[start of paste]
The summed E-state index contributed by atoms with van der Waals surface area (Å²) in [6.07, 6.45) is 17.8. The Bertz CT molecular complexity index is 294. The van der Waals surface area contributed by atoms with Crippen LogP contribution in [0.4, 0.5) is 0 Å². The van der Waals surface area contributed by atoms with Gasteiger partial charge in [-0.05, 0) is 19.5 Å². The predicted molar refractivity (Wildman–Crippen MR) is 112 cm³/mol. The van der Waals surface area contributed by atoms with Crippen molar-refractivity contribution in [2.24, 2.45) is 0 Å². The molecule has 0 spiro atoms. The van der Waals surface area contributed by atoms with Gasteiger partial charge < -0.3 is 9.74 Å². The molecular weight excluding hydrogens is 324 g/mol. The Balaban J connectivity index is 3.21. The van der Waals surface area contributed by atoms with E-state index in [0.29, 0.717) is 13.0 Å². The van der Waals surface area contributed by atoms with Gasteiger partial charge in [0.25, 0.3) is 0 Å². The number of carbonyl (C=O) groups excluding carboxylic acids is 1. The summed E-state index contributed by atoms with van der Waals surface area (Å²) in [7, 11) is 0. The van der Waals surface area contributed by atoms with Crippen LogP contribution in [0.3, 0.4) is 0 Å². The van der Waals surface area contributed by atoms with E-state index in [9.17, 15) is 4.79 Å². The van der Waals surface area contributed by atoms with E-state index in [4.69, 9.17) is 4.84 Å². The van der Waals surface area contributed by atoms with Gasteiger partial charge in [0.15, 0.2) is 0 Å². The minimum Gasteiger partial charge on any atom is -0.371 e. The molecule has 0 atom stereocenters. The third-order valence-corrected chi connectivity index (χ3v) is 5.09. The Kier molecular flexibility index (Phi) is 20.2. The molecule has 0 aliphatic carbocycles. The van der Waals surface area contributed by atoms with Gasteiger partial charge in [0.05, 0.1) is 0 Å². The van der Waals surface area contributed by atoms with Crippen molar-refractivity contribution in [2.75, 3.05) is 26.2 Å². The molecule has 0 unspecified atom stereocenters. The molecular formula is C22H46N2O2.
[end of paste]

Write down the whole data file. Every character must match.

The summed E-state index contributed by atoms with van der Waals surface area (Å²) in [6.07, 6.45) is 17.8. The Bertz CT molecular complexity index is 294. The van der Waals surface area contributed by atoms with Crippen LogP contribution in [0.4, 0.5) is 0 Å². The van der Waals surface area contributed by atoms with Gasteiger partial charge in [-0.05, 0) is 19.5 Å². The predicted molar refractivity (Wildman–Crippen MR) is 112 cm³/mol. The van der Waals surface area contributed by atoms with Crippen molar-refractivity contribution in [2.24, 2.45) is 0 Å². The molecule has 0 spiro atoms. The van der Waals surface area contributed by atoms with Gasteiger partial charge < -0.3 is 9.74 Å². The molecular weight excluding hydrogens is 324 g/mol. The Balaban J connectivity index is 3.21. The van der Waals surface area contributed by atoms with E-state index in [0.29, 0.717) is 13.0 Å². The van der Waals surface area contributed by atoms with Gasteiger partial charge in [0.25, 0.3) is 0 Å². The number of carbonyl (C=O) groups excluding carboxylic acids is 1. The summed E-state index contributed by atoms with van der Waals surface area (Å²) in [7, 11) is 0. The van der Waals surface area contributed by atoms with Crippen LogP contribution in [0.3, 0.4) is 0 Å². The van der Waals surface area contributed by atoms with E-state index in [9.17, 15) is 4.79 Å². The van der Waals surface area contributed by atoms with E-state index in [4.69, 9.17) is 4.84 Å². The van der Waals surface area contributed by atoms with Gasteiger partial charge in [0.15, 0.2) is 0 Å². The minimum Gasteiger partial charge on any atom is -0.371 e. The molecule has 0 atom stereocenters. The third-order valence-corrected chi connectivity index (χ3v) is 5.09. The Kier molecular flexibility index (Phi) is 20.2. The molecule has 0 aliphatic carbocycles. The van der Waals surface area contributed by atoms with Gasteiger partial charge in [0.05, 0.1) is 0 Å². The van der Waals surface area contributed by atoms with Crippen molar-refractivity contribution in [2.75, 3.05) is 26.2 Å². The molecule has 0 unspecified atom stereocenters. The molecular formula is C22H46N2O2.